Behind the scenes, we are tending to fresh cuttings and new clones of our existing specimens in order to increase the spread of indoor plants throughout the library. We like to think our collection of library plants can lead to cleaner indoor air, help boost idea generation, enhance problem-solving skills, and improve the overall ambience of our shared space. 

peace lily by windowphilodendron and peace lily in library

The library staff will be taking care of these plants so please don't water them or feed them any snacks, but we hope you will enjoy their appearance throughout York Library.​


—Meredith Powers, Instructor & Eresources Librarian

[1] Taylor, K. (2019, February 1). Millennials and their spending habits are wreaking havoc on these 18 industries. Retrieved from

[2] Boyle, M. (2019, April 11). The One Thing Millennials Haven’t Killed Is Houseplants. Retrieved from

[3] Tolentino, J. (2019, April 18). The Leafy Love Affair Between Millennials and Houseplants. Retrieved from

[4] Ramanathan, L. (2017, September 7). Millennials are filling their homes — and the void in their hearts — with houseplants. Retrieved from

[5] Boone, L. (2018, July 24). They don’t own homes. They don't have kids. Why millennials are plant addicts. Retrieved from

[6] Hoffower, H. (2019, April 12). Millennials really love plants. Retrieved from

[7] Wolverton, B. C., Johnson, A., & Bounds, K. (1989). Interior landscape plants for indoor air pollution abatement. Retrieved from

[8] Torpy, F. (2013, July 10). Sick Building Syndrome: how indoor plants can help clear the air. Retrieved from




Cataloging Update


Not Just Cataloging


The Cataloging Department had a busy time last year and we expect more of the same for the coming year. In order to prepare Aleph records for a smooth migration to the next library services platform (LSP), the CUNY Office of Library Services (OLS) launched a series of Aleph catalog optimization projects. Thanks to the efforts of Ms. Rose Dunne and Mr. Lesly Previl, as well as the Circulation and Reserve Department, we have already accomplished five of the eight major projects: “Local Fields for Clean-up,” “Collection Code and Circulation Policy Synchronization,” “Duplicate Holding Records,” “Printed & Electronic Records,” and “Items without Collection Codes.”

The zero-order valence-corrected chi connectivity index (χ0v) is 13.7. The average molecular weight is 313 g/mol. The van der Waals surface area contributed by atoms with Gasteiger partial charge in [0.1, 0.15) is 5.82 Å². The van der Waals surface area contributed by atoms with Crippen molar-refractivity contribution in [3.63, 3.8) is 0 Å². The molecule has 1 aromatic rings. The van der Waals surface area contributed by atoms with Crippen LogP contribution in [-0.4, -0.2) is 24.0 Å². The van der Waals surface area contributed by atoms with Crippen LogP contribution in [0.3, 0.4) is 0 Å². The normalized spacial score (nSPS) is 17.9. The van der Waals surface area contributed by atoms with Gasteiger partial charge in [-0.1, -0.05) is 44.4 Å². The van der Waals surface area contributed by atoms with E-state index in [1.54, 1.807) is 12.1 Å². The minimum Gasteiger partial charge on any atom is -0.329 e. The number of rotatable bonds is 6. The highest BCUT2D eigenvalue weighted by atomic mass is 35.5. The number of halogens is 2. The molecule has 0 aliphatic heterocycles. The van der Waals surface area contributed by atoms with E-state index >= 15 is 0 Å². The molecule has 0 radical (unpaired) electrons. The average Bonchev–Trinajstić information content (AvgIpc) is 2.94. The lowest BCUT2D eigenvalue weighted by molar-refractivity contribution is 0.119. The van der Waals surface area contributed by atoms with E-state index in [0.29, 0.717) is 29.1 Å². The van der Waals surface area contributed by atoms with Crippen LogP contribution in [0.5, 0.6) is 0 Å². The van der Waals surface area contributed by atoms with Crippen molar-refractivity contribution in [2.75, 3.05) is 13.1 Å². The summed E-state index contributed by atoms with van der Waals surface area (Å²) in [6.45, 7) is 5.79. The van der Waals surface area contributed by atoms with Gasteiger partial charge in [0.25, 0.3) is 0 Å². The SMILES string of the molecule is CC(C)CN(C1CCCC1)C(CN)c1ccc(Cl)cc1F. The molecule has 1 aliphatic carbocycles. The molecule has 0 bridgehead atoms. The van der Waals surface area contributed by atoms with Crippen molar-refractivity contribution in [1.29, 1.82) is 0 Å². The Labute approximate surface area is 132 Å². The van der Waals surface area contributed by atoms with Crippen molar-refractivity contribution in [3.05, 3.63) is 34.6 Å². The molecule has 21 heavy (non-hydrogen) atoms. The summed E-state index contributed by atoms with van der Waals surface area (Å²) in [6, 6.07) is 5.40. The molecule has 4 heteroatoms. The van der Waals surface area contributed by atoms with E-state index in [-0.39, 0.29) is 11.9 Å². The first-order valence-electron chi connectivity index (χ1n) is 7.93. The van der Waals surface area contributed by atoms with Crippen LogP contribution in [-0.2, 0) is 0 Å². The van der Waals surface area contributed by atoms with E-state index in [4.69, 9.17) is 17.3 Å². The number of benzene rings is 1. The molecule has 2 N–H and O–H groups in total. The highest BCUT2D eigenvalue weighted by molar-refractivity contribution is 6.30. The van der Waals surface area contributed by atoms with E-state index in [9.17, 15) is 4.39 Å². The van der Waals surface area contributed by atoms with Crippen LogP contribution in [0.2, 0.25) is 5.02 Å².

Ms. Dunne is an Administrative Assistant and mainly responsible for processing COUTTS shelf-ready books and donations that have been cataloged. Mr. Previl is a CUNY Office Assistant and taking care of serials’ check-in and check-out. This year, he is actively engaged himself in professional development provided by CUNY Human Resources or OLS. They worked together closely and went downstairs and upstairs a few times, verifying book call numbers, titles and years against corresponding information on the list in their hands, checking every possible location and identifying those books that were recorded as LOST (LO) or LOST/PAID (LP) in the system. They discovered more than one hundred LO and LP books! Those books could be deleted from the library system because they were considered as “lost books.” Currently, the cataloging department is working on reviewing “Suppressed Records.” A successful migration will not mean an end of our story. Continuous effort will be required to make sure that our work is meeting the new LSP’s needs and fulfilling its mission in the future.